It was this approach of putting America first that their government followed for most of their history, with average tariffs of 30% through the 19th and 20th centuries. There is no denying that it helped turn America into an industrial and economic juggernaut in the mid-20th century and beyond.

The three periods when America radically dropped tariffs – for three years in 1857, for nine years in 1913, and by Reagan in 1987 – were all followed by economic disasters, particularly for small American manufacturers. The predictable result was the haemorrhaging of American manufacturing capacity to those countries that protect their industries through high import tariffs but allow exports on the cheap – particularly China and South Korea.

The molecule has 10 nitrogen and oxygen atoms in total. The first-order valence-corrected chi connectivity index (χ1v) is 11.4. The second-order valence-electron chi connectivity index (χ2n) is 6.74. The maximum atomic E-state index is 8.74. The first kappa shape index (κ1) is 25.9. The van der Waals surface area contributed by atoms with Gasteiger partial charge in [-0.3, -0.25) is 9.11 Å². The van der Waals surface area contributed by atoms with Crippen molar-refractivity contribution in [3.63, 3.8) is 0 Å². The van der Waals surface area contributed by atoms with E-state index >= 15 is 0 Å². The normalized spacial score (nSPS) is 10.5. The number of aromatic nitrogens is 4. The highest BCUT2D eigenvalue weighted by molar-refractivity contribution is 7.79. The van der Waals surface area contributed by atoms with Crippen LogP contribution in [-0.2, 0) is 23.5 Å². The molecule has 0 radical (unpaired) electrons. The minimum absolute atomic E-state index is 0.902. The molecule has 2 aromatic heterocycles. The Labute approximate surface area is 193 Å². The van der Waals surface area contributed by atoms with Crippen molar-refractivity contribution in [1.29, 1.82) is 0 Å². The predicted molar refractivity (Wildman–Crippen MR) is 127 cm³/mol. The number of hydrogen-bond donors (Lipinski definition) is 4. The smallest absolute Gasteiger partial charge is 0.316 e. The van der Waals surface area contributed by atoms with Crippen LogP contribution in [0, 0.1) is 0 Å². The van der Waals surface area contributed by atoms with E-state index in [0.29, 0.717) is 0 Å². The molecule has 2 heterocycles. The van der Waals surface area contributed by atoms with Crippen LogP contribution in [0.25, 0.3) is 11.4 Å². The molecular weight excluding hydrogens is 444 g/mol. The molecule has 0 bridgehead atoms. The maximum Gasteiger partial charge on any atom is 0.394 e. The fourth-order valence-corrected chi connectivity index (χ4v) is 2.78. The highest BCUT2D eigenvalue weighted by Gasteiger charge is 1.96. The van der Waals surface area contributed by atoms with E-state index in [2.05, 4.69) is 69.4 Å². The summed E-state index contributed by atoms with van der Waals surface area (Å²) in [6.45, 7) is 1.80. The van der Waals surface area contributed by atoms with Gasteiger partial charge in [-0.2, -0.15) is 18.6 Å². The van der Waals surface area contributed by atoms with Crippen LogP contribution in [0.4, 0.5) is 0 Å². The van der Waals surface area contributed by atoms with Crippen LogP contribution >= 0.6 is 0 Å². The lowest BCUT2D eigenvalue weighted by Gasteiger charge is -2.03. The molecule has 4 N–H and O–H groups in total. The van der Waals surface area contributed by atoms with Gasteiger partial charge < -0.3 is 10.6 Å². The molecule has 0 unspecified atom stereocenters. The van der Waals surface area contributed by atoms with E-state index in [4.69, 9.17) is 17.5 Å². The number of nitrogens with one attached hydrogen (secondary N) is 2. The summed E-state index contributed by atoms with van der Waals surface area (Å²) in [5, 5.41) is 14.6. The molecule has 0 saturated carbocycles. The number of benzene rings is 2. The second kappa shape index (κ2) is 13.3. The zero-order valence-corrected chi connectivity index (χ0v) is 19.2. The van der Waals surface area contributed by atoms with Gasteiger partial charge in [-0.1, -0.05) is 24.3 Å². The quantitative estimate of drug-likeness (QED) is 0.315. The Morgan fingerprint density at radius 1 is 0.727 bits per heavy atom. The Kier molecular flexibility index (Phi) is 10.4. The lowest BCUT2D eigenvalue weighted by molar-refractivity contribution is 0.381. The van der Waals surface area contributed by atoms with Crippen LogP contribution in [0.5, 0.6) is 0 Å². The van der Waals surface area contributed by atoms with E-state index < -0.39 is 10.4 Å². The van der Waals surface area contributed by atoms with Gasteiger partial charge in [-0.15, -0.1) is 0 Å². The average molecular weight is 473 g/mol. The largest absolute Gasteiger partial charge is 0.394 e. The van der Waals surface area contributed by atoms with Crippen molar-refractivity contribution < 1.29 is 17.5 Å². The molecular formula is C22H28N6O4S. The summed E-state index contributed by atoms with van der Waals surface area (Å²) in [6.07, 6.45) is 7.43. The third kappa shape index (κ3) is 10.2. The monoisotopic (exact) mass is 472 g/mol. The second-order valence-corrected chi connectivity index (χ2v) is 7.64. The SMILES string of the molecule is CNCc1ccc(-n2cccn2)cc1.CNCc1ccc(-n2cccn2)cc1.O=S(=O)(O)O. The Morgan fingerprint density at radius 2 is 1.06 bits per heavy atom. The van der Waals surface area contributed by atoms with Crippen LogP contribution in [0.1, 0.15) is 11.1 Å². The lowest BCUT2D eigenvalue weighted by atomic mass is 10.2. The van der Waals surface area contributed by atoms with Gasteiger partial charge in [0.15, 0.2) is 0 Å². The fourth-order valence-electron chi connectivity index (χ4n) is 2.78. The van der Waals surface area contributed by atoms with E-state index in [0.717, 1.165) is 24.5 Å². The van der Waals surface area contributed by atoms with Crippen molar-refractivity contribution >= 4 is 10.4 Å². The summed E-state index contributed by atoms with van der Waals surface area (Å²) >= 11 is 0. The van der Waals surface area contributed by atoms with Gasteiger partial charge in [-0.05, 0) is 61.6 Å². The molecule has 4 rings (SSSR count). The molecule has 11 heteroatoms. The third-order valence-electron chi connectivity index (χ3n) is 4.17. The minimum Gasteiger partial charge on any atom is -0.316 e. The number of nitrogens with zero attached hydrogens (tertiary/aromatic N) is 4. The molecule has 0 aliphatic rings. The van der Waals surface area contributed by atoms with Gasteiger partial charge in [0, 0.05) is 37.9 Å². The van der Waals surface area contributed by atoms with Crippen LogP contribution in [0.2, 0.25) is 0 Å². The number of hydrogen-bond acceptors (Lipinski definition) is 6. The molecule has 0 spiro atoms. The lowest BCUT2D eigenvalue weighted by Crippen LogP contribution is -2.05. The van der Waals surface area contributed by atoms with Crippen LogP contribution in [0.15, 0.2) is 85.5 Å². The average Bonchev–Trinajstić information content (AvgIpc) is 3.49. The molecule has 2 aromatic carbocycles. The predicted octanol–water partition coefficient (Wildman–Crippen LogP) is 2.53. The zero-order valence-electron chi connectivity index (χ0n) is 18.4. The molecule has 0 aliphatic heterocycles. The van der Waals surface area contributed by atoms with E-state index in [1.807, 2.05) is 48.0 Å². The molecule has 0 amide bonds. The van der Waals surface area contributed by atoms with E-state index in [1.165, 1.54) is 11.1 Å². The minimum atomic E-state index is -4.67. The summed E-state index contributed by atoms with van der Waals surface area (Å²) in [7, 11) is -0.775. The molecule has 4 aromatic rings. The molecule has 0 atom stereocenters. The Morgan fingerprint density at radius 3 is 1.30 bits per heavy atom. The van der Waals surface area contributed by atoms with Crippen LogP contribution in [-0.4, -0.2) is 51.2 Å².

When Ronald Reagan came into office, as the result of 190 years of Hamilton’s plan, the US was the world’s largest importer of raw materials; the world’s largest exporter of finished, manufactured goods; and the world’s largest creditor. After 34 years of Reaganomics, America has completely flipped this upside down. They have become the world’s largest exporter of raw materials, the world’s largest importer of finished goods, and the world’s largest debtor. We now export raw materials to China, and buy from them manufactured goods.

For South Africa, who has been battling with industrial policy after industrial policy, the historical policies of our ugly past has left us without any significant domestic industrial base.